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IntroductionComments on this page refer to living Octopoda. for comments on extinct Octopoda see: Teudopseina and Incirrata.
Octopods have rather short, compact bodies and only eight arms; no trace of the missing second arm pair remains even during embryonic development. Many species are benthic (bottom-living) and crawl over the ocean floor with the mouth facing the substratum. Others alternate between a benthic and a pelagic (free-swimming) habitat and some species are completely pelagic. The two suborders of Octopoda are very different in appearance but there is little doubt that it is a natural group as the monophyly of the Octopoda is supported by a large variety of characters. The Cirrata is a group of deep-sea octopods commonly known as the "finned octopods" due to their large, wing-like fins. The Incirrata contain the common (benthic), shallow-water octopods as well as many deep-sea benthic and pelagic species.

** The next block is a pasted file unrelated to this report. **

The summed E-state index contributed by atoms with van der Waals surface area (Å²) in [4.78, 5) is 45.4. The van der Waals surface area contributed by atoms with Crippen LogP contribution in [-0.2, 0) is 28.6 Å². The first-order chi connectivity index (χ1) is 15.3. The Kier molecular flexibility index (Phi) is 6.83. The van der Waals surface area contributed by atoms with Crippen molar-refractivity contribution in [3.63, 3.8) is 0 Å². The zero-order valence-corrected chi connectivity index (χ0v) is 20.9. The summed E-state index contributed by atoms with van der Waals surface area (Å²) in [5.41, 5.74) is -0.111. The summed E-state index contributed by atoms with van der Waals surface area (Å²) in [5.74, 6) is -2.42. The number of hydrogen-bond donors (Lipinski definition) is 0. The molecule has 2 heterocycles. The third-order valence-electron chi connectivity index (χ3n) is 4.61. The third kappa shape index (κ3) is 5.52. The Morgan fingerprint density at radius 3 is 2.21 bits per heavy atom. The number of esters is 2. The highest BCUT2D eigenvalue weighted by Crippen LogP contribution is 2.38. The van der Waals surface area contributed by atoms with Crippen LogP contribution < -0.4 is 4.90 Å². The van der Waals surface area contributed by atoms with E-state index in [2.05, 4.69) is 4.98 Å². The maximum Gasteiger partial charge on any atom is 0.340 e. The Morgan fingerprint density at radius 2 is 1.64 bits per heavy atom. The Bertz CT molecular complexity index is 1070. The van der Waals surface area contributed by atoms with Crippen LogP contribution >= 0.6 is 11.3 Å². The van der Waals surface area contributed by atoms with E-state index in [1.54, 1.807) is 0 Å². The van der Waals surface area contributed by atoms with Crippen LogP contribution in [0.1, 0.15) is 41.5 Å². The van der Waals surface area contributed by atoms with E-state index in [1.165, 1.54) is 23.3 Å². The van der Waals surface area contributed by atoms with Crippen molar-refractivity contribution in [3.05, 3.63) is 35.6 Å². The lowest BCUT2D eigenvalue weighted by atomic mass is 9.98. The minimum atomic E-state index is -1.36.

An octopodiform ...
- with one arm pair, presumaably true arms II, absent.
- with suckers on proximal halves of arms.